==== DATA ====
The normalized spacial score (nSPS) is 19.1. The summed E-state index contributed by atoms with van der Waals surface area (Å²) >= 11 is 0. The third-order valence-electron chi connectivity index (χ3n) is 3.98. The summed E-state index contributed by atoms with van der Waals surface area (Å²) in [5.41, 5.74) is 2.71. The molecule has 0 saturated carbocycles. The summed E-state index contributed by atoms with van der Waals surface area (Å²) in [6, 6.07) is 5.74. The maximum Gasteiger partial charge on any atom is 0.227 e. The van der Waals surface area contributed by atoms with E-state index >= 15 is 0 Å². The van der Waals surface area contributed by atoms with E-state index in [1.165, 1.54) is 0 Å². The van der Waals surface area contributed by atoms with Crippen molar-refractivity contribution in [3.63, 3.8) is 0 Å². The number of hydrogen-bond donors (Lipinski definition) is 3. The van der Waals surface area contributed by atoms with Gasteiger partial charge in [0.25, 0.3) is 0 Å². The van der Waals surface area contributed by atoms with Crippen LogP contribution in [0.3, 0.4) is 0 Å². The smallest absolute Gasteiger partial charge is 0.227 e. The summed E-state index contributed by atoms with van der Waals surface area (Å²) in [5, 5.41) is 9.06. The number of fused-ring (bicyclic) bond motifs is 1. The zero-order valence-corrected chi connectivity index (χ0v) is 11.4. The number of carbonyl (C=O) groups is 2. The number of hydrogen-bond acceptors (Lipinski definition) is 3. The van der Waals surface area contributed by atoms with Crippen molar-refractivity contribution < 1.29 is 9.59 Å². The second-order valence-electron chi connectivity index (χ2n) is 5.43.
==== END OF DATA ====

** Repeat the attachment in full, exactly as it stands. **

The normalized spacial score (nSPS) is 19.1. The summed E-state index contributed by atoms with van der Waals surface area (Å²) >= 11 is 0. The third-order valence-electron chi connectivity index (χ3n) is 3.98. The summed E-state index contributed by atoms with van der Waals surface area (Å²) in [5.41, 5.74) is 2.71. The molecule has 0 saturated carbocycles. The summed E-state index contributed by atoms with van der Waals surface area (Å²) in [6, 6.07) is 5.74. The maximum Gasteiger partial charge on any atom is 0.227 e. The van der Waals surface area contributed by atoms with E-state index >= 15 is 0 Å². The van der Waals surface area contributed by atoms with E-state index in [1.165, 1.54) is 0 Å². The van der Waals surface area contributed by atoms with Crippen molar-refractivity contribution in [3.63, 3.8) is 0 Å². The number of hydrogen-bond donors (Lipinski definition) is 3. The van der Waals surface area contributed by atoms with Gasteiger partial charge in [0.25, 0.3) is 0 Å². The van der Waals surface area contributed by atoms with Crippen LogP contribution in [0.3, 0.4) is 0 Å². The smallest absolute Gasteiger partial charge is 0.227 e. The summed E-state index contributed by atoms with van der Waals surface area (Å²) in [5, 5.41) is 9.06. The number of fused-ring (bicyclic) bond motifs is 1. The zero-order valence-corrected chi connectivity index (χ0v) is 11.4. The number of carbonyl (C=O) groups is 2. The number of hydrogen-bond acceptors (Lipinski definition) is 3. The van der Waals surface area contributed by atoms with Crippen molar-refractivity contribution < 1.29 is 9.59 Å². The second-order valence-electron chi connectivity index (χ2n) is 5.43.